Walkies law unleashes howls of protest

Angela Merkel's government has announced plans to force Germans to walk their dogs twice a day. Julia Klöckner, the agriculture minister, said she would introduce a law to make it compulsory for dog owners to take their pets for at least two walks a day, for a total of at least an hour. "Pets are not just cuddly toys. Their needs must be taken into account," she said. But the plans have met widespread ridicule on social media and anger from dog owners, who say they make no allowance for the needs of individual dogs or for those that are old or sick. They have also come under fire from local authorities who say the law will be impossible to enforce. – © Telegraph Media Group Limited (2019)

‘Gypsy sauce’ falls out of flavour

Unilever's German food company Knorr will rename its popular “Zigeuner” (gypsy) sauce as Hungarian-style paprika sauce after complaints that the name is offensive. The death in police custody of African-American George Floyd has prompted a groundswell of concern about racism around the world, prompting brands to ditch names seen as derogatory such as Eskimo Pie ice cream and Aunt Jemima pancake mix. Romani Rose, head of the German Council of Sinti and Roma, welcomed the move, though he said he was more worried about rising racism, such as shouts of “gypsy” or “Jew” in soccer stadiums. The Nazis subjected Sinti - the name used by ethnic Roma based in Germany for centuries - to forced sterilisation and Roma were deported to death camps. - Reuters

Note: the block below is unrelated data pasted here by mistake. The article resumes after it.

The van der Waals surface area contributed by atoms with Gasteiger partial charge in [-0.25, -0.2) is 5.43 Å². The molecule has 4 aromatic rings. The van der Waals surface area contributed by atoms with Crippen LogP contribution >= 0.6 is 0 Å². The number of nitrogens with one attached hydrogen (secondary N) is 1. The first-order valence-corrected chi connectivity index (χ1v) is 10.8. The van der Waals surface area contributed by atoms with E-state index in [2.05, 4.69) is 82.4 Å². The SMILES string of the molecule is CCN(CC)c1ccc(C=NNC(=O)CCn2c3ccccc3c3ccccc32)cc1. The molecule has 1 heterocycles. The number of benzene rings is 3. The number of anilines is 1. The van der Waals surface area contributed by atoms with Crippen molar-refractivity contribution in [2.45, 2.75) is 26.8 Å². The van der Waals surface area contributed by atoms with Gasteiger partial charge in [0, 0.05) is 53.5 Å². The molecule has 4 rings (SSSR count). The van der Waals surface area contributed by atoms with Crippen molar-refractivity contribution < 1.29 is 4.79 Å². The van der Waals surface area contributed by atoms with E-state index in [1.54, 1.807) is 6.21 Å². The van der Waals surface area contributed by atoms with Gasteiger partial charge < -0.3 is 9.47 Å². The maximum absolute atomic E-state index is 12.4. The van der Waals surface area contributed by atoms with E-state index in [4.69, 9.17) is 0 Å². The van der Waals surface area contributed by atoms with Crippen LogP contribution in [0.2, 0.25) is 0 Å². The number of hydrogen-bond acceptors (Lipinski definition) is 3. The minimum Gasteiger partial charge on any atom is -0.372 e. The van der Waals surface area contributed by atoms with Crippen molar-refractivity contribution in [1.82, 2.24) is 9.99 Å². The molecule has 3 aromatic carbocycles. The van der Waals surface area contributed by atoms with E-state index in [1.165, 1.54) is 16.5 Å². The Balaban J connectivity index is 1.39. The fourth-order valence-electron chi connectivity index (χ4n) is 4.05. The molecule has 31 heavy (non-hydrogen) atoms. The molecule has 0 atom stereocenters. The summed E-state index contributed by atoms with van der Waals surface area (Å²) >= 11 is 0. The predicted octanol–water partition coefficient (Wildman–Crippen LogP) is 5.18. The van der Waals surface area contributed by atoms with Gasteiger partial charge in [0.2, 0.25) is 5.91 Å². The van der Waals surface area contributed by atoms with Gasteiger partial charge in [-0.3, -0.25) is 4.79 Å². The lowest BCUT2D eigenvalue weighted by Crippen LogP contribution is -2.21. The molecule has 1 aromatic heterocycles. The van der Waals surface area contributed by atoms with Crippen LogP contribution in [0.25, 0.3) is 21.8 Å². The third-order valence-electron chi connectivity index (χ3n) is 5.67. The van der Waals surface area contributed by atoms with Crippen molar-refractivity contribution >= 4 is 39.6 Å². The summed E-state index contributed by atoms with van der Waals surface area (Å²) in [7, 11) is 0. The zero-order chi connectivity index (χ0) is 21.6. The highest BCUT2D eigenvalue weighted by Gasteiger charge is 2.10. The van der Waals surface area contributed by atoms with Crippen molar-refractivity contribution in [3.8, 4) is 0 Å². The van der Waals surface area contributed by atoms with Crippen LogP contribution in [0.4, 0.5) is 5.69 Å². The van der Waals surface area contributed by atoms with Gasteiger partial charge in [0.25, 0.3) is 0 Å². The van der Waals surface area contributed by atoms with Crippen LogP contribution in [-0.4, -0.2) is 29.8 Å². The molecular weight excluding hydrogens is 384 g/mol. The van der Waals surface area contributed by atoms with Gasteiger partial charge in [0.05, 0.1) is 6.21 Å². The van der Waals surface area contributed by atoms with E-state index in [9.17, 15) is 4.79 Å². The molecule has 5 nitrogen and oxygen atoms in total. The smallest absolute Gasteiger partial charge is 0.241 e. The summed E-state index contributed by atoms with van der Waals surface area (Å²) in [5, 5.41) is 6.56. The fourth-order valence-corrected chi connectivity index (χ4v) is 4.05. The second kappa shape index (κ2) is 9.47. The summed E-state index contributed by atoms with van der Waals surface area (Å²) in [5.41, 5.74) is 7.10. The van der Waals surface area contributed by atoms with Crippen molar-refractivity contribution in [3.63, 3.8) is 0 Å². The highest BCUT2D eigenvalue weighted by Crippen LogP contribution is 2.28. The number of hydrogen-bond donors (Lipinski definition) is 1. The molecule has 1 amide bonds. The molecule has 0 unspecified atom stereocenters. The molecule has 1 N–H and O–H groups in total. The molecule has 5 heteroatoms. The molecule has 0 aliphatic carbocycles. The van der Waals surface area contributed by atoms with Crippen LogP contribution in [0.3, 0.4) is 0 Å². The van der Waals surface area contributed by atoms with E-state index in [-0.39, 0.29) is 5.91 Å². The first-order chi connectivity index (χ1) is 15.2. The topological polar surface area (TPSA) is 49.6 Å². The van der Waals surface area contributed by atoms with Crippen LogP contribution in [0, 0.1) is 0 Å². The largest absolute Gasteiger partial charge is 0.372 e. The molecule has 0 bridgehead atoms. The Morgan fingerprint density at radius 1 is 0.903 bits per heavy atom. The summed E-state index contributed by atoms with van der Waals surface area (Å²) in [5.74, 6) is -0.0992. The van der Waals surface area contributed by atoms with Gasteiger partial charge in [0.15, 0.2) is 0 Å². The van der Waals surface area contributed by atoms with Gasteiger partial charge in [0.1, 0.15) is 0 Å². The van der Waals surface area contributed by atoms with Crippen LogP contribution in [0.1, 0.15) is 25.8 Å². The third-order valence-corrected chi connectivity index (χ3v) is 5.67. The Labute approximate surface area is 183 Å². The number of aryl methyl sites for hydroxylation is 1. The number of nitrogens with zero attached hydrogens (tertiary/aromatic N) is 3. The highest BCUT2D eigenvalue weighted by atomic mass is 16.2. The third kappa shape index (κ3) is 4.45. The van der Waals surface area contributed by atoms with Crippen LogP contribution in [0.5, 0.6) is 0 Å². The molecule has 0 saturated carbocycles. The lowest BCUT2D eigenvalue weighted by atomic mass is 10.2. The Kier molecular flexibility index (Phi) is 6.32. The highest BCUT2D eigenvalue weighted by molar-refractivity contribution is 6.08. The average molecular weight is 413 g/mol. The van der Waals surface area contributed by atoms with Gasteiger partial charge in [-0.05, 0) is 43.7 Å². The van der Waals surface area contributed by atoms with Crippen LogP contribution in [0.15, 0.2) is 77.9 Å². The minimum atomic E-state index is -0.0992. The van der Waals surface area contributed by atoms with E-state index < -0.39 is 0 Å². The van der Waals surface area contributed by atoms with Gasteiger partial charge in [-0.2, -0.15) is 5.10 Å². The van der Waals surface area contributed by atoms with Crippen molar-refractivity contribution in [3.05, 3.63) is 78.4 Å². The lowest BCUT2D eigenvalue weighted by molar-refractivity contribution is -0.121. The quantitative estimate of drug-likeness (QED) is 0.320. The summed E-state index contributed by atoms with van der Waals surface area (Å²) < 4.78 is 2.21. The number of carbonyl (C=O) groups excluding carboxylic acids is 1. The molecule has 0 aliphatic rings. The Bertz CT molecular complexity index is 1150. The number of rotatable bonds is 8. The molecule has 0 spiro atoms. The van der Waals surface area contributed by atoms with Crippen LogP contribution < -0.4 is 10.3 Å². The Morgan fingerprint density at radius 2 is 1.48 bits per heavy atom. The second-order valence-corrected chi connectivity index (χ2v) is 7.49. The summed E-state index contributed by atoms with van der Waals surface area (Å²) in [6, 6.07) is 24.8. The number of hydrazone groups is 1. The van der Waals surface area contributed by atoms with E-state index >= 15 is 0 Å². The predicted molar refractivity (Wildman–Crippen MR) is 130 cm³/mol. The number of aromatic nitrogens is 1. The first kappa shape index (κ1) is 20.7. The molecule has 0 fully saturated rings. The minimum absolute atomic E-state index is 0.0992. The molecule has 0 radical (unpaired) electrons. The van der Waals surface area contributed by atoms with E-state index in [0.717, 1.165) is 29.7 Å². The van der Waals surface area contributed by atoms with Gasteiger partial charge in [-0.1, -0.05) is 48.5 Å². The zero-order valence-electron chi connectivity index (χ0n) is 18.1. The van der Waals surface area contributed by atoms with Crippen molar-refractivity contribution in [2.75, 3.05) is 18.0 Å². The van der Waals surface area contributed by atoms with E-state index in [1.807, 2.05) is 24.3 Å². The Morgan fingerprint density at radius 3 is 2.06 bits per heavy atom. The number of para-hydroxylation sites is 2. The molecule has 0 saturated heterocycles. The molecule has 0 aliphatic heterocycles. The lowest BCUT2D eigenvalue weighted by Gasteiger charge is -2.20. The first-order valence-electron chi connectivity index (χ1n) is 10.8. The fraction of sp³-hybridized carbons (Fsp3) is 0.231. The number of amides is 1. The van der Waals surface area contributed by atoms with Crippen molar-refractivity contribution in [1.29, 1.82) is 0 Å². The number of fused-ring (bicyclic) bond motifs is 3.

Art lost to Nazis slips from family’s grasp again

A Camille Pissarro masterpiece that a Jewish woman gave up to the Nazis in order to escape the Holocaust is legally the property of a Spanish museum that acquired it more than half a century later, a US court has ruled. Lilly Cassirer traded La Rue St Honoré, effet de Soleil, Après-Midi (1898) with German officials to gain exit visas for herself, her husband and grandson in 1939. Sixty years later and settled in the US, her heirs found the oil painting in Madrid’s Thyssen-Bornemisza Museum. They have been fighting for its return for the two decades since. The Ninth US Circuit Court of Appeals expressed sympathy with Cassirer’s heirs, but said there was no legal argument against the Spanish state, which bought the work as part of the Thyssen-Bornemisza collection in 1993. – © Telegraph Media Group Limited (2019)


To make ends meet, Somkhanda Game Reserve in North West is selling meat from its own game that it culls each year to manage stocks. The reserve normally gives away or sells such meat at a low cost, but has now decided to sell it for more as its revenue has decreased by 80%-90% due to the coronavirus crisis.